Topics: Astrobiology, LGBTQ+ Experiences as an Undergraduate in STEM
We spoke to our very own Justin Wang (he/him): an oSTEM @ CU member and a double major in Astrophysics and Molecular, Cellular, and Developmental Biology (MCDB) with a minor in Biochemistry. He is interested in the intersection between space and biology and how it affects the possible human exploration of Mars. He has worked on research during his time at CU that explores this intersection. He plans on staying at CU for a master's in aerospace engineering and onto medical school to pursue a career as a flight surgeon. Ultimately, he hopes to be an astronaut. Listen to the full interview here:
Note: Content has been lightly edited for clarity.
ARPI: Hi, I’m Arpi.
JUSTIN: Hi, I’m Justin.
ARPI: I am sitting down now and talking about [Justin’s] research interests and advice he has for LGBTQ high school students in STEM.
ARPI: What are your academic interests?
JUSTIN: So, I’m really interested in space and biology. I am very passionate about the human exploration of Mars, the moon, and beyond. That has led me to two fields: one is bio-astronautics, which is the study of supporting human life in space through engineering work and medicine, and astrobiology, which is the study of life outside Earth.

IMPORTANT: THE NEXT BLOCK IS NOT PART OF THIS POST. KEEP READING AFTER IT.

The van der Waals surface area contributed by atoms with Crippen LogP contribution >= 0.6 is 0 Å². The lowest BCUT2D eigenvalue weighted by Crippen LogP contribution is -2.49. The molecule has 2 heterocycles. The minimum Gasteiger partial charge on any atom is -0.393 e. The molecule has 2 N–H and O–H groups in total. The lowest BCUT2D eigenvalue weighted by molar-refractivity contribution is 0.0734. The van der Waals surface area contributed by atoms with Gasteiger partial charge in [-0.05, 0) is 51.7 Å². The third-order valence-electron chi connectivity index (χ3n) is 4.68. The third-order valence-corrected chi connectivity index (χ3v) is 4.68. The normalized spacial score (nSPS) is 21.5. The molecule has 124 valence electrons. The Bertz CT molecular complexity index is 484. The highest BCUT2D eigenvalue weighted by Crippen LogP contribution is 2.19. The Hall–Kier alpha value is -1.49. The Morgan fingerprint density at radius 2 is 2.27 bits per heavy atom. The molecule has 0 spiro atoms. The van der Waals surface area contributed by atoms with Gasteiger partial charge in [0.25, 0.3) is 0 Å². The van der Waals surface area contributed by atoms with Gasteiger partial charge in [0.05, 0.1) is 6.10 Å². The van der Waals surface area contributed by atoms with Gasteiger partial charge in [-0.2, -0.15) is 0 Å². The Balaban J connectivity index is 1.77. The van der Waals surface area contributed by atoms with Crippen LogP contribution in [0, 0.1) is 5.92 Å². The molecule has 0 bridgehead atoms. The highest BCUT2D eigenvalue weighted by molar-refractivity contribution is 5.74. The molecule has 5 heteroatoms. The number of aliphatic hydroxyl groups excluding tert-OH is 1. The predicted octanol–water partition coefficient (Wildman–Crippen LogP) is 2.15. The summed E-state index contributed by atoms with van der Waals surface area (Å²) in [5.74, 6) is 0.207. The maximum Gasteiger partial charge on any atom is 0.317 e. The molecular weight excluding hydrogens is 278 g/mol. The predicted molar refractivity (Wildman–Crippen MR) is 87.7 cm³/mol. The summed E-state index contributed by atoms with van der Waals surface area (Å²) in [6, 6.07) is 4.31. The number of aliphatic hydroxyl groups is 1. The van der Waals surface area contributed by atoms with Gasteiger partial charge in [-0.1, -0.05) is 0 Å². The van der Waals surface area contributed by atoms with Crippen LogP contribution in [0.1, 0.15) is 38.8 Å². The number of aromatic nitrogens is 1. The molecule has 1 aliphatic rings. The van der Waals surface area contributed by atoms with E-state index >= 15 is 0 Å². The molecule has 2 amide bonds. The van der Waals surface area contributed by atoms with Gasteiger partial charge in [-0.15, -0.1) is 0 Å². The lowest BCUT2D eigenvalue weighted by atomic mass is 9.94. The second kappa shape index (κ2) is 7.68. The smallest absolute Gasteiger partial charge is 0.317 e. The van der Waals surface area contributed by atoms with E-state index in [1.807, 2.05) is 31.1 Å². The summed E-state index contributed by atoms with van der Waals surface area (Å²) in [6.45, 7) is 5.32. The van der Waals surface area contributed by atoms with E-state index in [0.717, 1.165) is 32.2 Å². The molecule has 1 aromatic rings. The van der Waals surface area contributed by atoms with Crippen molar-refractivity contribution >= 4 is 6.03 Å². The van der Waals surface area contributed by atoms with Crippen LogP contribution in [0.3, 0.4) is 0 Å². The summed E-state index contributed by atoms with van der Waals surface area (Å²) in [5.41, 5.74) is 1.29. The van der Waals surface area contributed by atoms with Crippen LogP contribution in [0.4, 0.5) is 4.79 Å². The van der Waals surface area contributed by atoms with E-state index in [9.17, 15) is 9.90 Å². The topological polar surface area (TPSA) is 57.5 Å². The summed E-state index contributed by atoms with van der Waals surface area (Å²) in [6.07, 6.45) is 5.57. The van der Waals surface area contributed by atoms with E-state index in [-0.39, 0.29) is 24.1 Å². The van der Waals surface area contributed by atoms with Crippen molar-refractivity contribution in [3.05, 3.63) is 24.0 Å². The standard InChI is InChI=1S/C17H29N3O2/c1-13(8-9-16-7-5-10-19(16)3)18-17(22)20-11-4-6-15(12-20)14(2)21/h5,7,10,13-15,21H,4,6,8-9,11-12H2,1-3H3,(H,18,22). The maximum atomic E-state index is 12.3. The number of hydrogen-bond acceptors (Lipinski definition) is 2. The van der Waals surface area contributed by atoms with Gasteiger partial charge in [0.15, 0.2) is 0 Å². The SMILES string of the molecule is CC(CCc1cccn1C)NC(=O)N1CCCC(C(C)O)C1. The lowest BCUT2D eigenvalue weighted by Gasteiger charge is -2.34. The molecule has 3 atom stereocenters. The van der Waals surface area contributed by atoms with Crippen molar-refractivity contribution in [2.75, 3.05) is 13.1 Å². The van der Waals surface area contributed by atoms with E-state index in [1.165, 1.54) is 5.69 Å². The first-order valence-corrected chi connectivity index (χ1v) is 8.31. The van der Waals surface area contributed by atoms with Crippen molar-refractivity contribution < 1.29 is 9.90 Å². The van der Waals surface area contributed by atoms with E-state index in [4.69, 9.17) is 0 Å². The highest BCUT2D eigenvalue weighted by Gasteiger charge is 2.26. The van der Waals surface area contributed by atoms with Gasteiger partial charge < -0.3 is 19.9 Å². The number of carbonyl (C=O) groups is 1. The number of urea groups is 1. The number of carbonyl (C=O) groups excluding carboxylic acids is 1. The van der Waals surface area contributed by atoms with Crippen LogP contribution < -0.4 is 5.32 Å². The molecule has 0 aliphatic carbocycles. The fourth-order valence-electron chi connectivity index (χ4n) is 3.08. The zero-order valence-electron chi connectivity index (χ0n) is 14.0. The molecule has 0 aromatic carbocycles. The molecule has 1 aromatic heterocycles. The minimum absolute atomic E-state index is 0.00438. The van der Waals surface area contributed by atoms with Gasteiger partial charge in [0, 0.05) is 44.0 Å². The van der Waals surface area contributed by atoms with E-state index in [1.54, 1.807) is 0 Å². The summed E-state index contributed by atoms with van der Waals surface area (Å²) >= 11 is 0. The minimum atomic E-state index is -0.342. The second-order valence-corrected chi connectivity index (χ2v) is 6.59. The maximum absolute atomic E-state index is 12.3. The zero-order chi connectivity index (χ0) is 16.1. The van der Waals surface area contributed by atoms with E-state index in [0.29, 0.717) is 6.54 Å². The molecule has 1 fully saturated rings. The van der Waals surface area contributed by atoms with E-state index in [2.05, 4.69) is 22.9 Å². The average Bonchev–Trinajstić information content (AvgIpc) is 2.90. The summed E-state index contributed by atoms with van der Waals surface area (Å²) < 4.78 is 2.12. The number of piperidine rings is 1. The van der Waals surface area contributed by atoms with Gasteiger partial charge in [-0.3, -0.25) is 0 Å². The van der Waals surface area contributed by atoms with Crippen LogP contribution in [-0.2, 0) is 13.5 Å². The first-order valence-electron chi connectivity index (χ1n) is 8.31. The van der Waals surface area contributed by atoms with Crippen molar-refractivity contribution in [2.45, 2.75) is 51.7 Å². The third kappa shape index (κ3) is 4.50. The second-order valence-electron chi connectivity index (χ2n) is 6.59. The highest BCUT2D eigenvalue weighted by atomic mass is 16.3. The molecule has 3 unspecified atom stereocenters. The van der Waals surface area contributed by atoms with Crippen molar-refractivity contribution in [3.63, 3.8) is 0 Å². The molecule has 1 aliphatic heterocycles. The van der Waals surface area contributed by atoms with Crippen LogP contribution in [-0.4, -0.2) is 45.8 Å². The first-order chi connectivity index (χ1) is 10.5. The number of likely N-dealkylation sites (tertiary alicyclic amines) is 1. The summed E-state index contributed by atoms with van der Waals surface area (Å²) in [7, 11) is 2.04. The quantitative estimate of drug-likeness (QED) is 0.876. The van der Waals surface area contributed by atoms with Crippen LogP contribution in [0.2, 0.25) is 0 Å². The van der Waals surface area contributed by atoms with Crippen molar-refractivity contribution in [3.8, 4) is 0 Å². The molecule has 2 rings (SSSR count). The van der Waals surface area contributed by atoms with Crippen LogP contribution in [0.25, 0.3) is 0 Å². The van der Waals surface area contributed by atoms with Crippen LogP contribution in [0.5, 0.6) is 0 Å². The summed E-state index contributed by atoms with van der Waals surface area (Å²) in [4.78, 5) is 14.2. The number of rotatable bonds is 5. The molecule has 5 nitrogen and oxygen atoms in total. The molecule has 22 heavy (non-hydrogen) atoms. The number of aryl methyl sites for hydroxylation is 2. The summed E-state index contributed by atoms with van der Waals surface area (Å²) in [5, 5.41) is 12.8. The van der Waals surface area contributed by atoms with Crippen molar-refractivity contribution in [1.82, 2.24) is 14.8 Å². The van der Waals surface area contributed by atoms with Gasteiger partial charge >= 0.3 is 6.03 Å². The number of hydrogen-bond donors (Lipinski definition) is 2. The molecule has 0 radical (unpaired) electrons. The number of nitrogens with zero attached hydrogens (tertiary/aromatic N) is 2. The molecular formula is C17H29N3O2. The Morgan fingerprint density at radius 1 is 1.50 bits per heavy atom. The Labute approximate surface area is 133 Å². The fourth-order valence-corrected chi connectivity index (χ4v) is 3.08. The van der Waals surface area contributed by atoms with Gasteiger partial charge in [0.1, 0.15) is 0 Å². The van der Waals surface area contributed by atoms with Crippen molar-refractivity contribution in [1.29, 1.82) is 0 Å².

ARPI: So tell us a little bit about your research in the past.
JUSTIN: So, yeah. My freshman year I started working at a company called BioServe Space Technologies; this [company] is actually associated with CU Boulder. What we did there is send biology experiments to the International Space Station to look at how biological processes work differently in space. After that, I started working with comparative astrobiology research with Mars at the Laboratory for Atmospheric and Space Physics (LASP).
ARPI: And how did you get involved in all this research?
JUSTIN: So, for BioServe Space Technologies, which was the first one, I was a freshman, and they sent out an ad looking for sophomores and juniors to be an undergraduate research assistant with them and I applied to the job as a freshman. Fortunately, I got the job! And for LASP, I just emailed ten different professors that do astrobiology research and one of them reached back out to me. I’ve been working with him ever since.
ARPI: So tell us a bit about the research you are currently doing.
JUSTIN: The research I am currently doing is in LASP and it is with a professor whose name is Dr. Brian Hynek. He is in Geology. Basically, what we are interested in is how life on Mars may have existed in the past. So we know now that Mars has a really thin atmosphere, really hard for life to exist here if it does exist. But, in the past, we have a lot of evidence that [Mars] was volcanically active for very long periods of time and might have had an atmosphere.
On Earth, it is hypothesized that life may have originated in hydrothermal vents. We know that life exists in these vents, like in Yosemite. So we believe that life on Mars might have been the most abundant in these hot springs and hydrothermal vents type environments.